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At the end of the day I'm not really sure how I feel about Yolopark's Megatron.  The materials are a lot better than most "model kits," but he ultimately feels a little less solid than an action figure.  He looks and poses great, which makes him an excellent display piece.  At a very reasonable $50-$60 (depending on shipping), I can definitely recommend Yolopark's Megatron if a non-transforming display piece is what you're after.  But, aside from Megatron and maybe a few others, I do prefer Transformers than, y'know, transform, so I'm not sure I'd be interesting in collecting a whole line of these Yolopark figures.  And he's just a bit too big for me to sub him into my Generations/Siege/Legacy stuff in place of Earthrise Megatron.

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I think I might need to jump into Yolopark's AMK Pro line, all the right ingredients seem to be here.

Clean sculpt/silhouette - check!
Proper proportions - check!
Advanced engineered/integrated articulation - check!

The only thing I don't like is that Megatron's silver face is a bit lost with all the other silver surrounding him.

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1 hour ago, lechuck said:

I think I might need to jump into Yolopark's AMK Pro line, all the right ingredients seem to be here.

Clean sculpt/silhouette - check!
Proper proportions - check!
Advanced engineered/integrated articulation - check!

The only thing I don't like is that Megatron's silver face is a bit lost with all the other silver surrounding him.

Right? I would probably buff most of the silver on the body with #0000 steel wool to give it a bit of a "brushed metal" look. That would let the face stand out a bit better, especially if the face were done in a different shade of metallic and black were added around the eyes:

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Edited by pengbuzz
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First I've seen a Yolopark fig this in depth. If it's purely an action figure you're after, this does the job. It is a shame, however, that they didn't, or couldn't, scale it with the mainline Generations figs for those who want a decent G1 Megs stand-in. Personally, the transformation is the reason I love and collect Transformers, so this is an easy pass for me. I continue to hold out hope that Takara will do a Studio Series '86 Megatron. With the rest of the Movie roster getting figs, it's a must.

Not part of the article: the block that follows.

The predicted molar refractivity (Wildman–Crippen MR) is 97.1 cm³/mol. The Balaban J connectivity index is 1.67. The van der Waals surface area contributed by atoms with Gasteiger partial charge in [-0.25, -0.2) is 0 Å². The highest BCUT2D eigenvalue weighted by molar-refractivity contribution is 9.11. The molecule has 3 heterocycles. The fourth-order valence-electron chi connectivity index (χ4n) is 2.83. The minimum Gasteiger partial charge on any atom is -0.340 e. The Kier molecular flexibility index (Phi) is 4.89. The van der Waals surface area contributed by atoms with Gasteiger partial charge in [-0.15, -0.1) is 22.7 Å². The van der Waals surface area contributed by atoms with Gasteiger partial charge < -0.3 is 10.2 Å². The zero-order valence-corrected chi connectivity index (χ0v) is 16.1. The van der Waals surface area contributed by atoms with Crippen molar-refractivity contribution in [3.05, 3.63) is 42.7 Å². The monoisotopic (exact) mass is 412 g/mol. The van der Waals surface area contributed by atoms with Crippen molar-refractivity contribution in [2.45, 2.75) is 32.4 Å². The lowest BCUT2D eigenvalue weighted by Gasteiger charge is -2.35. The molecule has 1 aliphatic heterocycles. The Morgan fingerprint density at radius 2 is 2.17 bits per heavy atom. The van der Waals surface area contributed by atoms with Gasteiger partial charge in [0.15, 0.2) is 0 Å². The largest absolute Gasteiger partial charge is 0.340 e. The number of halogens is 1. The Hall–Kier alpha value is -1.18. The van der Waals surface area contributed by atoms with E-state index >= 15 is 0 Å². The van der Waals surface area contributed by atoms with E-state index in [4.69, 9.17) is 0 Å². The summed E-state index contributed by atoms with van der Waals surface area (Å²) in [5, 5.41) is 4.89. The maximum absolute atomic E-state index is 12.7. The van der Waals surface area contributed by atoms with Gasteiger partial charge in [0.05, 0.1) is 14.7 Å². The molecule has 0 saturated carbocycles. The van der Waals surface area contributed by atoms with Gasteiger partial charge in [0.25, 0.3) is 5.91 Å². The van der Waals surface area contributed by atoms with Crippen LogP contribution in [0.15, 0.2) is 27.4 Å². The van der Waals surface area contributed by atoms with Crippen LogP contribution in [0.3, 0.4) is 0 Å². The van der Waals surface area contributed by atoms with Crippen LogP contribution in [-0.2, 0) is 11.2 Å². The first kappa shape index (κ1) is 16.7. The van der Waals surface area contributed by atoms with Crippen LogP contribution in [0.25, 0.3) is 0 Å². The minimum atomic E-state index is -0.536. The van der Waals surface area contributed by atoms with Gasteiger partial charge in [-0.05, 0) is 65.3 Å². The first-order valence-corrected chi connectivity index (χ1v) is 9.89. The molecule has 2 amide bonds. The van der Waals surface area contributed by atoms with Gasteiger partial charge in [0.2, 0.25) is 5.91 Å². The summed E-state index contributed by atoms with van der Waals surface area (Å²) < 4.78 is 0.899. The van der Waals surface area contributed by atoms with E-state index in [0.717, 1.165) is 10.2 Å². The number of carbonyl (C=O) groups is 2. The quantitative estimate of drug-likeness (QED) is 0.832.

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I suspect that won't be my last Yolopark review, but don't worry.  Transforming figures are still my jam.  In fact, I'm switching gears back to the first wave of Legacy United with a look at Deluxe-class Bumblebee.

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Once again, we've got an Animated character getting a geewunny makeover to fit with the other WFC/Legacy bots, and once again I want to ask, "Why?"  I mean, they did some stuff well.  I like the head sculpt, and his chest is made from (some of) the car's roof without using faux parts.  But gone is Derek Wyatt's exaggerated lines, replaced with more generic boxes that includes a bit of extra kibble on his arms and legs.  Speaking of legs, his thighs are solid black, missing the yellow of the cartoon.  Likewise, his fists are solid black, lacking the yellow fingers.  His feet have molded headlights, but they're left unpainted, and the bottom of his feet don't have the black treads the cartoon did.

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Annoyingly, his feet are faux parts.  More annoying still, the actual front of the car that is feet are supposed to be made from are on his heels.  Like, could Hasbro seriously not design the figure to rotate at the waist and have the knees bend the other way?  There's no reason the front of the car couldn't be his actual feet.  Bee's also sporting a bit of a backpack, but so did the original Animated Deluxe, so I'll let that slide.

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Bee comes with exactly the accessories you'd want; his two stingers, done nicely in a vibrant blue translucent plastic with silver paint, and his two rocket boosters, done significantly less well in clear plastic for some reason, with no paint at all.  Like, OK, the original toy had translucent blue plastic, but with silver paint, and in the cartoon they were actually black and yellow.  Are we supposed to pretend Bumblebee's rockets are invisible?  I think I'm going to have to paint mine some other color.  Even if I do silver or gunmetal, they won't be cartoon-accurate but they won't be less accurate than friggin' clear.